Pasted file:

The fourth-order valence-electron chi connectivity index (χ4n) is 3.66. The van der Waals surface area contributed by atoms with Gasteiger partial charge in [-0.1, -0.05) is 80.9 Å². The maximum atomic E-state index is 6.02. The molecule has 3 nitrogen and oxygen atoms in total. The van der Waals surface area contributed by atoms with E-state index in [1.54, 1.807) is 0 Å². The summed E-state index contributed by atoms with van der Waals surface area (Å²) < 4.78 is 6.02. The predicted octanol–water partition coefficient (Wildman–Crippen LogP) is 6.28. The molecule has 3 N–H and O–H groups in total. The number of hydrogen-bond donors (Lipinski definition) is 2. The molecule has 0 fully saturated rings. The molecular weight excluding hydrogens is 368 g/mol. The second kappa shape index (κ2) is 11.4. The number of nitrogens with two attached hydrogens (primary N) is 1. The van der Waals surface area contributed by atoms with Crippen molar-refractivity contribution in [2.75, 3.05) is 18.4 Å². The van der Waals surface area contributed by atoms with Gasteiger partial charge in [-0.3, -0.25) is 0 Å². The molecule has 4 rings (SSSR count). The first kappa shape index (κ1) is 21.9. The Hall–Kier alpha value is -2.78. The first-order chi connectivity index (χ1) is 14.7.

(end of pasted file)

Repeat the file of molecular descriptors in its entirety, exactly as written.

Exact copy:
The fourth-order valence-electron chi connectivity index (χ4n) is 3.66. The van der Waals surface area contributed by atoms with Gasteiger partial charge in [-0.1, -0.05) is 80.9 Å². The maximum atomic E-state index is 6.02. The molecule has 3 nitrogen and oxygen atoms in total. The van der Waals surface area contributed by atoms with E-state index in [1.54, 1.807) is 0 Å². The summed E-state index contributed by atoms with van der Waals surface area (Å²) < 4.78 is 6.02. The predicted octanol–water partition coefficient (Wildman–Crippen LogP) is 6.28. The molecule has 3 N–H and O–H groups in total. The number of hydrogen-bond donors (Lipinski definition) is 2. The molecule has 0 fully saturated rings. The molecular weight excluding hydrogens is 368 g/mol. The second kappa shape index (κ2) is 11.4. The number of nitrogens with two attached hydrogens (primary N) is 1. The van der Waals surface area contributed by atoms with Crippen molar-refractivity contribution in [2.75, 3.05) is 18.4 Å². The van der Waals surface area contributed by atoms with Gasteiger partial charge in [-0.3, -0.25) is 0 Å². The molecule has 4 rings (SSSR count). The first kappa shape index (κ1) is 21.9. The Hall–Kier alpha value is -2.78. The first-order chi connectivity index (χ1) is 14.7.